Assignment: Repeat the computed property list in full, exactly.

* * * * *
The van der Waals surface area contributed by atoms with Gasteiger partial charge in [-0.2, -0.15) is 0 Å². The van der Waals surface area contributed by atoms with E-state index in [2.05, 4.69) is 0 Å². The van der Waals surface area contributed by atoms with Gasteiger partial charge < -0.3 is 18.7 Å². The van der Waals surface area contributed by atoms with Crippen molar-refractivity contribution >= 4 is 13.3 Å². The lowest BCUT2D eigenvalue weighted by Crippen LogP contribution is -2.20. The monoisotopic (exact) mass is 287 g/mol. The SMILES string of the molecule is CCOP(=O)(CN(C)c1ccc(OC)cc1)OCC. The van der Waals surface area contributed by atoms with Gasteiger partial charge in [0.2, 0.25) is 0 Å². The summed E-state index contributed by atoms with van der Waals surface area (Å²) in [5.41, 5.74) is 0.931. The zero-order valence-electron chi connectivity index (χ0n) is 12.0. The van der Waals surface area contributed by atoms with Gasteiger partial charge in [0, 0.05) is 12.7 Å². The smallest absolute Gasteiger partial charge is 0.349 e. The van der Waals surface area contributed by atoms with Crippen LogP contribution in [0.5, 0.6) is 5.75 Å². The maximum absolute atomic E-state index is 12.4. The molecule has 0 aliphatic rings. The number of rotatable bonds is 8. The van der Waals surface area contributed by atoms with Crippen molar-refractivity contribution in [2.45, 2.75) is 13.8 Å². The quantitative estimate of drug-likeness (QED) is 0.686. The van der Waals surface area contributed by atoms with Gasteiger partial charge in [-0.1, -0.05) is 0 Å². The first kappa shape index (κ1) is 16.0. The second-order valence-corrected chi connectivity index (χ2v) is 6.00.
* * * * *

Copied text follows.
The van der Waals surface area contributed by atoms with Gasteiger partial charge in [-0.2, -0.15) is 0 Å². The van der Waals surface area contributed by atoms with E-state index in [2.05, 4.69) is 0 Å². The van der Waals surface area contributed by atoms with Gasteiger partial charge < -0.3 is 18.7 Å². The van der Waals surface area contributed by atoms with Crippen molar-refractivity contribution >= 4 is 13.3 Å². The lowest BCUT2D eigenvalue weighted by Crippen LogP contribution is -2.20. The monoisotopic (exact) mass is 287 g/mol. The SMILES string of the molecule is CCOP(=O)(CN(C)c1ccc(OC)cc1)OCC. The van der Waals surface area contributed by atoms with Gasteiger partial charge in [0.2, 0.25) is 0 Å². The summed E-state index contributed by atoms with van der Waals surface area (Å²) in [5.41, 5.74) is 0.931. The zero-order valence-electron chi connectivity index (χ0n) is 12.0. The van der Waals surface area contributed by atoms with Gasteiger partial charge in [0, 0.05) is 12.7 Å². The smallest absolute Gasteiger partial charge is 0.349 e. The van der Waals surface area contributed by atoms with Crippen LogP contribution in [0.5, 0.6) is 5.75 Å². The maximum absolute atomic E-state index is 12.4. The molecule has 0 aliphatic rings. The number of rotatable bonds is 8. The van der Waals surface area contributed by atoms with Crippen molar-refractivity contribution in [2.45, 2.75) is 13.8 Å². The quantitative estimate of drug-likeness (QED) is 0.686. The van der Waals surface area contributed by atoms with Gasteiger partial charge in [-0.1, -0.05) is 0 Å². The first kappa shape index (κ1) is 16.0. The second-order valence-corrected chi connectivity index (χ2v) is 6.00.